Date published: Oct 2021
SUERF Policy Brief, No 208
by Francesco D’Acunto (Boston College), Daniel Hoang (Karlsruhe Institute of Technology), Maritta Paloviita (Bank of Finland) and Michael Weber (University of Chicago)
Download: SUERF Policy Brief, No 208 (0.65 MB)
We argue that heterogeneous cognitive abilities represent human frictions in the transmission of various forms of economic policy − high-IQ agents react to measures of fiscal and monetary policy more in line with policy makers’ predictions than other agents do. After absorbing a rich set of determinants of economic decision-making such as income, formal education levels, economic expectations, financial constraints, and other demographics, high-IQ agents are more likely to pull forward their durable spending in response to changing economic incentives due to government subsidies. Moreover, high-IQ agents are twice as responsive as others to interest-rate changes when forming borrowing plans and in actual debt choices. These results imply that human frictions might limit central banks’ and government’s ability to stabilize household demand both in recessions and expansions. Moreover, because of human frictions, economic policies might result in unintended redistributive effects from low-IQ agents to high-IQ agents, because high-IQ agents take more advantage of the subsidies and incentives policy measures create. This redistribution could be interpreted as a form of undue discrimination of low-IQ individuals on the part of policymakers to the extent that cognitive abilities are an innate characteristic individuals can barely manipulate.
Studying the frictions that limit the transmission of fiscal and monetary policy to the real economy has interested economics research and practice for decades. So far, researchers have mainly studied the role of financial frictions, such as intermediaries’ incomplete pass-through of changes in policy-rates and financial and liquidity constraints.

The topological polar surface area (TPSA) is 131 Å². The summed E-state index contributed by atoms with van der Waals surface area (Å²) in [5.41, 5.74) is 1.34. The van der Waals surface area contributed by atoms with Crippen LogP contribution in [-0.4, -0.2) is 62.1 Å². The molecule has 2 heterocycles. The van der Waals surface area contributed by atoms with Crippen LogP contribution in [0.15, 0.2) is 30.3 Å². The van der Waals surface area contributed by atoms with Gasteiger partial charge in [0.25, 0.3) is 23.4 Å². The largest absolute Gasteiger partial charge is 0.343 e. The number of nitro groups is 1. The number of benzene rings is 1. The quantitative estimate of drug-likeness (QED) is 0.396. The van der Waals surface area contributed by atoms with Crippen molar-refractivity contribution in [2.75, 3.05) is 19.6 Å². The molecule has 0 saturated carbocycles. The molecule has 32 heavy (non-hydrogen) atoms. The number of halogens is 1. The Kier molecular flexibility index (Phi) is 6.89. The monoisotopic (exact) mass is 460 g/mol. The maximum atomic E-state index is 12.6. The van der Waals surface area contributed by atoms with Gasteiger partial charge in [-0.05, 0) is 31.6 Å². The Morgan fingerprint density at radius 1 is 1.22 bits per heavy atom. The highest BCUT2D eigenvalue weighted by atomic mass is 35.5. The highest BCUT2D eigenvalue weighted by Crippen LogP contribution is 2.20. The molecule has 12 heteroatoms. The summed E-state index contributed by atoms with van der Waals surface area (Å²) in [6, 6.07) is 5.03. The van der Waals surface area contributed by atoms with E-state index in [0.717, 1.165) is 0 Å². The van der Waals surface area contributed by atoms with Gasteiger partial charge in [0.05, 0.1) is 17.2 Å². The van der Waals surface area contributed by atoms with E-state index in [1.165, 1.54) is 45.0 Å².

In a recent paper, we document a complementary friction that originates in the household sector, which we label human friction. We document that heterogeneous cognitive abilities (IQ) across consumers limit the effectiveness of fiscal and monetary policy interventions that target households. In particular, we show that agents who have the capacity and incentive to change their debt levels or move forward their durable purchases to take advantage of subsidies (e.g., “cash for clunkers” programs) barely do so if they are in the bottom half of the population distribution by cognitive abilities, possibly because they are not aware of the policy changes or do not understand how policy measures affect economic incentives. Human frictions thus limit the effectiveness of policies that aim to stimulate consumption of all financially-unconstrained households in the economy − an implication our empirical results share with recent macroeconomic theories featuring agents with limited cognitive abilities.
We build on a large body of empirical research on the role of human capital in individual optimization and aggregate outcomes. In our setting, we can disentangle the role of innate cognitive abilities from that of formal educational attainment as well as other determinants of income, consumption, and wealth for a representative population. Our aim is to capture a proxy for the extent to which agents are able to combine the information about macroeconomic variables and macroeconomic policies they might obtain from the media and other sources with logic to make predictions and optimize their economic decisions even if they do not have formal education in economics.